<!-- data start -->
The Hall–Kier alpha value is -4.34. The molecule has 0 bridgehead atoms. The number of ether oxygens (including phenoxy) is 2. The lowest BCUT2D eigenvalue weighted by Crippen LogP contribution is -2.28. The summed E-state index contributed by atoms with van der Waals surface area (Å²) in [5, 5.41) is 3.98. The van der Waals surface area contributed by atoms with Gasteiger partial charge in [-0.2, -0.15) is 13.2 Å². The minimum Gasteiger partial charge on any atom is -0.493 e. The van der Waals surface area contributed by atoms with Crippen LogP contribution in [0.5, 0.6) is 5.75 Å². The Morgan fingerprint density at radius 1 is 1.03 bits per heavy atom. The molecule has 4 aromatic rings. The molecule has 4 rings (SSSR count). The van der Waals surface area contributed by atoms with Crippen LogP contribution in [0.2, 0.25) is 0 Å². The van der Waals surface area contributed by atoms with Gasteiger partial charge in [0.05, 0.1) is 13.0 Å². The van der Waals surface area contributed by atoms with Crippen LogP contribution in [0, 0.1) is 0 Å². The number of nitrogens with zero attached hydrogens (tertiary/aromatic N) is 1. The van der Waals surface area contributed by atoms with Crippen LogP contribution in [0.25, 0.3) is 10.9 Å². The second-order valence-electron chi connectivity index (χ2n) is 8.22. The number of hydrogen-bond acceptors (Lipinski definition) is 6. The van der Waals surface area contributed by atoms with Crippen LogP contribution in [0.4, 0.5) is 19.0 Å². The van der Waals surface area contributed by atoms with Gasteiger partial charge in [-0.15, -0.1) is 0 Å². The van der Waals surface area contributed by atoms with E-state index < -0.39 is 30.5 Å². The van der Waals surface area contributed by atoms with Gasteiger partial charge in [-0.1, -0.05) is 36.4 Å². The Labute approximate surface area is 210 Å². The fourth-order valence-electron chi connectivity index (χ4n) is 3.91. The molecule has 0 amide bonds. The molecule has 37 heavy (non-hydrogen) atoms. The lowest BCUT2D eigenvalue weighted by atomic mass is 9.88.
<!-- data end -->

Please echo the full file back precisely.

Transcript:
The Hall–Kier alpha value is -4.34. The molecule has 0 bridgehead atoms. The number of ether oxygens (including phenoxy) is 2. The lowest BCUT2D eigenvalue weighted by Crippen LogP contribution is -2.28. The summed E-state index contributed by atoms with van der Waals surface area (Å²) in [5, 5.41) is 3.98. The van der Waals surface area contributed by atoms with Gasteiger partial charge in [-0.2, -0.15) is 13.2 Å². The minimum Gasteiger partial charge on any atom is -0.493 e. The van der Waals surface area contributed by atoms with Crippen LogP contribution in [0.5, 0.6) is 5.75 Å². The Morgan fingerprint density at radius 1 is 1.03 bits per heavy atom. The molecule has 4 aromatic rings. The molecule has 4 rings (SSSR count). The van der Waals surface area contributed by atoms with Crippen LogP contribution in [0.2, 0.25) is 0 Å². The van der Waals surface area contributed by atoms with Gasteiger partial charge in [0.05, 0.1) is 13.0 Å². The van der Waals surface area contributed by atoms with Crippen LogP contribution in [0, 0.1) is 0 Å². The number of nitrogens with zero attached hydrogens (tertiary/aromatic N) is 1. The van der Waals surface area contributed by atoms with Crippen LogP contribution in [0.25, 0.3) is 10.9 Å². The second-order valence-electron chi connectivity index (χ2n) is 8.22. The number of hydrogen-bond acceptors (Lipinski definition) is 6. The van der Waals surface area contributed by atoms with Crippen LogP contribution in [0.4, 0.5) is 19.0 Å². The van der Waals surface area contributed by atoms with Gasteiger partial charge in [-0.15, -0.1) is 0 Å². The van der Waals surface area contributed by atoms with E-state index < -0.39 is 30.5 Å². The van der Waals surface area contributed by atoms with Gasteiger partial charge in [-0.1, -0.05) is 36.4 Å². The Labute approximate surface area is 210 Å². The fourth-order valence-electron chi connectivity index (χ4n) is 3.91. The molecule has 0 amide bonds. The molecule has 37 heavy (non-hydrogen) atoms. The lowest BCUT2D eigenvalue weighted by atomic mass is 9.88.